Saleem Akhtar Malik |
On 7th October 2001, almost a month after the tumultuous bombing of the Twin Towers and the Pentagon, U.S. and British troops began striking Afghanistan for harboring the al-Qaida terrorists blamed for the September 11 attacks. The massive air campaign initially targeted Taliban troops, training camps and air defenses.
The air campaign was followed by a full invasion of Afghanistan, also known as the U.S. war in Afghanistan. Its avowed aims were to dismantle al-Qaeda and to deny it a safe base of operations in Afghanistan by removing the Taliban from power.
The United Kingdom was a key ally of the United States, offering support for military action from the start of preparations for the invasion. In August 2003, NATO became involved as an alliance, operating as the International Security Assistance Force (ISAF).
The Afghan National Army, it is a lemon –a crowd of pathetic and disgruntled people who have been strapped together to fight for a lost cause.
During the nearly 15 years since the United States went to war in Afghanistan, the number of American troops has dwindled from an all-time high of 100,000 during 2010-11, to 11000 as of August 2017.
To reinforce the US forces, NATO deploys 8400 troops in Afghanistan under the umbrella of Operation Resolute Support – a non-combat mission launched on January 1, 2015 – which provides training, advice, and assistance to Afghan security forces and institutions.
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Then, there is the 174000 strong Afghan National Army (ANA). It is under the Ministry of Defense and is largely trained by US-led NATO forces. The ANA is divided into six regional Corps: 201Corps in Kabul; 203Corps in Gardez; 205Corps in Kandahar; 207Corps in Herat; 209Corps in Mazar-i-Sharif; 215Corps in Lashkar Gah; and a Commando Corps.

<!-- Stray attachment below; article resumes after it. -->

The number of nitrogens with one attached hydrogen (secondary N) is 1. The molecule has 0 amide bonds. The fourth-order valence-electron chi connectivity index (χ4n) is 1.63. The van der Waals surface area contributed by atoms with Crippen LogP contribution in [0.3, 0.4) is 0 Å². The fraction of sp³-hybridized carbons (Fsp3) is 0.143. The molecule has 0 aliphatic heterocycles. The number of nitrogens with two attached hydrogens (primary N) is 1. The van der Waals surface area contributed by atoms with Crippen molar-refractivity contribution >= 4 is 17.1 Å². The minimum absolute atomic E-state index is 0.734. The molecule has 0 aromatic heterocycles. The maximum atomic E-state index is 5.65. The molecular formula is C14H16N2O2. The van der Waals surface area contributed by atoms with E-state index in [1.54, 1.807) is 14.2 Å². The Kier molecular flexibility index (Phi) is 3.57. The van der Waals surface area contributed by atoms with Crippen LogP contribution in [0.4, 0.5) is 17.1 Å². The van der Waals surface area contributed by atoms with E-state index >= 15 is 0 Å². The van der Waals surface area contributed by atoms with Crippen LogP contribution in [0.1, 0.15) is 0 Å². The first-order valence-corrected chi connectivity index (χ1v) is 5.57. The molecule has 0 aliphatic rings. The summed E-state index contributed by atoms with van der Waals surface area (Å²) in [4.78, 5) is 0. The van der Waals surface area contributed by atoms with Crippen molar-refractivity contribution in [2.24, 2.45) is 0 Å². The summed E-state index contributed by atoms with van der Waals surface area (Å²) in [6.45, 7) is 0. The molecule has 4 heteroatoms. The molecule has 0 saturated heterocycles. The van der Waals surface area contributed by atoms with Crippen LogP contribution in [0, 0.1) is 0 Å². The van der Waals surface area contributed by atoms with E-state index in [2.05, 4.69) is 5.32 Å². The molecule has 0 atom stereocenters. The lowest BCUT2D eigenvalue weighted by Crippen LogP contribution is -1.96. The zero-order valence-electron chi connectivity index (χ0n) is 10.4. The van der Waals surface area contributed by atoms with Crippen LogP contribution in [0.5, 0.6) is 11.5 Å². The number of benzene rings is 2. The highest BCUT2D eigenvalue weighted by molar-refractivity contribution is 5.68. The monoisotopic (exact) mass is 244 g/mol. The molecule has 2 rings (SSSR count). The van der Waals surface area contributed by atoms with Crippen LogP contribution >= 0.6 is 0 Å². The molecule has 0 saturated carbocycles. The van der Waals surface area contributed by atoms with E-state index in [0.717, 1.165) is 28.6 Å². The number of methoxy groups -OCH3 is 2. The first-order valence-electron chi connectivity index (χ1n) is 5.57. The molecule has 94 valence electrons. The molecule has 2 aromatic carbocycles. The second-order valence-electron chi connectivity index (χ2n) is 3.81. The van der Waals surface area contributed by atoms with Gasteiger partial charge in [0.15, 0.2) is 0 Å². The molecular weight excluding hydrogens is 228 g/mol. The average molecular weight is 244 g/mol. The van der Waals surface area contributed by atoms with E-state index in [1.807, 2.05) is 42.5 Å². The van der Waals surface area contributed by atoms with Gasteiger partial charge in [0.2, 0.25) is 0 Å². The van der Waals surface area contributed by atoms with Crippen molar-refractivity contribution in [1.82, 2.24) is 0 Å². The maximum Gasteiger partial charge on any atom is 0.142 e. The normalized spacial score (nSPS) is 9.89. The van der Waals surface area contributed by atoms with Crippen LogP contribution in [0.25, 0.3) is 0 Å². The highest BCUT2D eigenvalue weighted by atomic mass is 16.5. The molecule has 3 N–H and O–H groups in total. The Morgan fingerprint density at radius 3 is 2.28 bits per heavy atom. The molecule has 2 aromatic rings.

The armour, closely followed by mechanized infantry, attacks, and sweeps across the area, firing with all their weapons.
Why is it that, despite being deployed and engaged in fighting in Afghanistan for such a long time, spending a whopping $1 trillion, and supported by the Coalition troops, the US Army has failed to contain the Afghan resistance led by the Taliban and reinforced by a hodgepodge of splinter and disparate groups? We hear that the Daesh has also set up shop in Afghanistan. There are loud whispers that the Daesh elements have been airlifted to Afghanistan by the USAF from the burning battlefields of Syria and Iraq and then transported to Tora Bora, near the Pak-Afghan border.
A wrong war-fighting concept
In the past, the US Army, after having fought the N.Vietnam backed Viet Cong guerrillas for 20 years (November 1955-April 1975), had to withdraw from S. Vietnam as the South Vietnam Army melted down in the face of the Viet Cong’s final push to Capture Saigon (Now Ho Chi Minh City).
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In Afghanistan, even as in S.Vietnam in the past, the American military strategy is based on 1) Controlling the capital and provincial headquarters; 2) Pulverizing the insurgent strongholds and villages through aerial bombardment.3) Over-reliance on mechanized forces to destroy the enemy strongholds; 4) Trying to hold the captured areas with the local troops which are easily overwhelmed by the rebels.
The US forces, like the Soviet Army, are relying heavily on heliborne and mechanized forces which pound the Taliban strongholds from the air
Earlier, the Soviets had also made the same mistakes. Look what they did: